The best of prior studies have administered screening instruments for psychiatric disorder and used these to prospectively predict pain and hospital utilization (17, 18). Many of these instruments have not been validated in SCD populations, thus their ability to distinguish true psychiatric illness from distress related to SCD is uncertain. If psychiatric illness specifically is related to utilization it would be consistent with the finding that risk factors for psychiatric illness are more strongly related to utilization than more general measures of distress.

Family background

The better education in high utilizers' parents is consonant with prior research in adolescents. Brown and colleagues discovered that adolescent SCD patients' hospital utilization was associated with greater educational achievement in their mothers (16), and other investigators have noted that greater utilization in children with SCD was associated with greater parental knowledge of the disease (54). A suggestive literature also has developed relating children's health care attitudes, particularly their liking of health care, to parents' attitudes on the same dimensions (55). Similarly, health care utilization in adults is related to their attitudes toward care (56), and parental health care utilization predicts children's (57). In addition to these more direct effects, parental education probably is a proxy for greater socioeconomic status, which is associated with greater access to and utilization of health care resources (58), although it typically also is associated with better health (59). Parental education probably is an indicator of a number of characteristics that help break down barriers to access for health care services, such as greater disease knowledge, a more positive attitude toward health care, and greater access to services. These parental characteristics may result in a greater impulse toward care seeking in the child, and with sufficient disease severity and reinforcement, eventual development of a high-utilizing pattern. These hypotheses are well ahead of the current literature, and likely will require longitudinal studies of families with SCD children to settle.

Strengths and limitations

The study faced some limitations. Chiefly, the sample size was small in statistical terms, although assembly of a similar subsample of high utilizers likely would require sampling a clinical population of over three hundred patients. The low number reduced power to detect statistically significant differences and the use of multiple univariate comparisons increases concerns for type I errors. Calculation of effect sizes does give some collateral information regarding clinical significance of the findings and points out those for which a larger sample may have yielded different hypothesis testing results; however, the results of the study should be regarded as preliminary. In some cases the sample size was further reducedwhen participants did not complete all measures. Particularly with the family history measures, the self-report measures used will require replication with more rigorous methods. The participants were a single-clinic convenience sample, and so it is possible that results will not generalize to other settings. Replication of all these results with larger samples across different settings will be necessary.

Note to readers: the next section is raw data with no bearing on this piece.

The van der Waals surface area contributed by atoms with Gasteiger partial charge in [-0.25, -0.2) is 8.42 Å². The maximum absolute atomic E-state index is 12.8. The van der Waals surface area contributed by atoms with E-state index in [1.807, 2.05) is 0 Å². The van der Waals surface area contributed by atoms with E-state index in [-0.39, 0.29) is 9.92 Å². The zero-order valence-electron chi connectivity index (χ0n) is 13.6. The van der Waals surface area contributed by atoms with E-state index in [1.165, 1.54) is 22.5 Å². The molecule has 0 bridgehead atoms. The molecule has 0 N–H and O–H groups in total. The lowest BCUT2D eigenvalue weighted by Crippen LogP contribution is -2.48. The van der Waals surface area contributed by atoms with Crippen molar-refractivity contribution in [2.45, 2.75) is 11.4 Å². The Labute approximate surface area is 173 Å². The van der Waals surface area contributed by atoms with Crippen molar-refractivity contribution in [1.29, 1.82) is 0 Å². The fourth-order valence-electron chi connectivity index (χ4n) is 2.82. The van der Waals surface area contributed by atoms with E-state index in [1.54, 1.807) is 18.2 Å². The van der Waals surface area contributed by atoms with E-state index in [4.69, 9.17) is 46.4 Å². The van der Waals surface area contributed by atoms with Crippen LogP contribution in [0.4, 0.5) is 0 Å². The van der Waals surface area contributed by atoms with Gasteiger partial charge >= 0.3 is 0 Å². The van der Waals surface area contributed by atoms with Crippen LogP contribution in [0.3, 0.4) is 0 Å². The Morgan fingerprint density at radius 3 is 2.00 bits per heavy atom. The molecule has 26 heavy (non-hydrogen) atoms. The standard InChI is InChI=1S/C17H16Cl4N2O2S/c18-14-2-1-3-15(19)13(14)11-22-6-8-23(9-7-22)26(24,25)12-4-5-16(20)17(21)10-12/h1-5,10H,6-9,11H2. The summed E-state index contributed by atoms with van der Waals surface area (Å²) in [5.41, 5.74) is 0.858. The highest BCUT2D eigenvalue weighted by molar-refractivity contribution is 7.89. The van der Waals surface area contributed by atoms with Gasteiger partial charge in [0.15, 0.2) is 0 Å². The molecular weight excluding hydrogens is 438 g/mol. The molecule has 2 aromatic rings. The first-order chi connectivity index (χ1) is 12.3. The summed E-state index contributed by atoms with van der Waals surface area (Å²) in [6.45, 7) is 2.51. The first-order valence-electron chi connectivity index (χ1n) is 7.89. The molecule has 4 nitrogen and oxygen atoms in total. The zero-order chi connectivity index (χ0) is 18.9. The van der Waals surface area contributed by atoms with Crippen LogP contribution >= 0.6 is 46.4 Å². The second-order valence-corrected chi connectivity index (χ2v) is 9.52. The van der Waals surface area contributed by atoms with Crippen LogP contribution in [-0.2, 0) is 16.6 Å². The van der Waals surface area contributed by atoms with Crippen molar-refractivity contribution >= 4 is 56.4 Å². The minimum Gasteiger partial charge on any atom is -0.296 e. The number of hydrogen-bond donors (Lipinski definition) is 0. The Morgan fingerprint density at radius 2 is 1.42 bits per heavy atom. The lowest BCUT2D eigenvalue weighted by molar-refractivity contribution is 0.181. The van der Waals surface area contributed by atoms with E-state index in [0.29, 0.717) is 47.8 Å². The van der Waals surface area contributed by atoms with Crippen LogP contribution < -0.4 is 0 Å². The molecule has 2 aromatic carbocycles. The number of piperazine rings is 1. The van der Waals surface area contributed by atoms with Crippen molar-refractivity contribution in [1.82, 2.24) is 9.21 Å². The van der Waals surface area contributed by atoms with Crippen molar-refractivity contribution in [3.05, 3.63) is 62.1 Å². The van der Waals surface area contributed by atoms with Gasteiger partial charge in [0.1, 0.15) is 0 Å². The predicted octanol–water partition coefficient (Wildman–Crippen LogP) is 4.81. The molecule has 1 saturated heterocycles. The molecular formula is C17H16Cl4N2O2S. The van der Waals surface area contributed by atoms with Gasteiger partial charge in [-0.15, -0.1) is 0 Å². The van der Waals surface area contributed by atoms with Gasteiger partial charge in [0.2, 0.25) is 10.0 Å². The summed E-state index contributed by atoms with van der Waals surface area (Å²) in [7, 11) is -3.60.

The study also had significant strengths, particularly in addressing gaps in recent research on this topic. The design allowed specific study of the high utilizing subpopulation, which is central to the issue of healthcare utilization in sickle cell disease. Because of this targeted design, a very broad range of measures could be studied simultaneously, allowing a more detailed assessment of these psychosocial measures than previously reported in larger studies.

Summary

The results of this study, although preliminary, support prior work that suggests that the psychosocial background of high utilizing SCD patients is complex, including both disadvantages and elements ordinarily associated with better outcomes. Evidence is converging to suggest that high-utilizing patients with SCD have greater familial and personal psychiatric comorbidity in addition to a more severe SCD course. High utilization also may be related to greater parental education, though the mechanism of this association is obscure. To move forward and develop a multidisciplinary strategy to improve health care utilization and patient outcomes in SCD, the field will need to apply new methods. Future work on psychiatric factors in health care utilization in SCD will require methods to establish valid psychiatric diagnoses, gauge the independence of these diagnoses from symptoms of SCD, and track changes in symptoms of both over time. To elucidate the complex relationships of parental education and socioeconomic status with utilization, prospective methods studying families of SCD children through adolescence and adulthood likely will be necessary. Possible mediators of these relationships, such as attitudes toward health care, parental health care utilization, and familial resources will have to be measured over time. It is encouraging that in each of these areas possible interventions can be visualized; in particular, early screening and intervention for young patients at risk of psychiatric illness may be an important component of SCD care. If these results are replicated with more robust methods, it is quite likely that such interventions will be cost-effective if appropriately targeted, and could improve long-term mortality as well.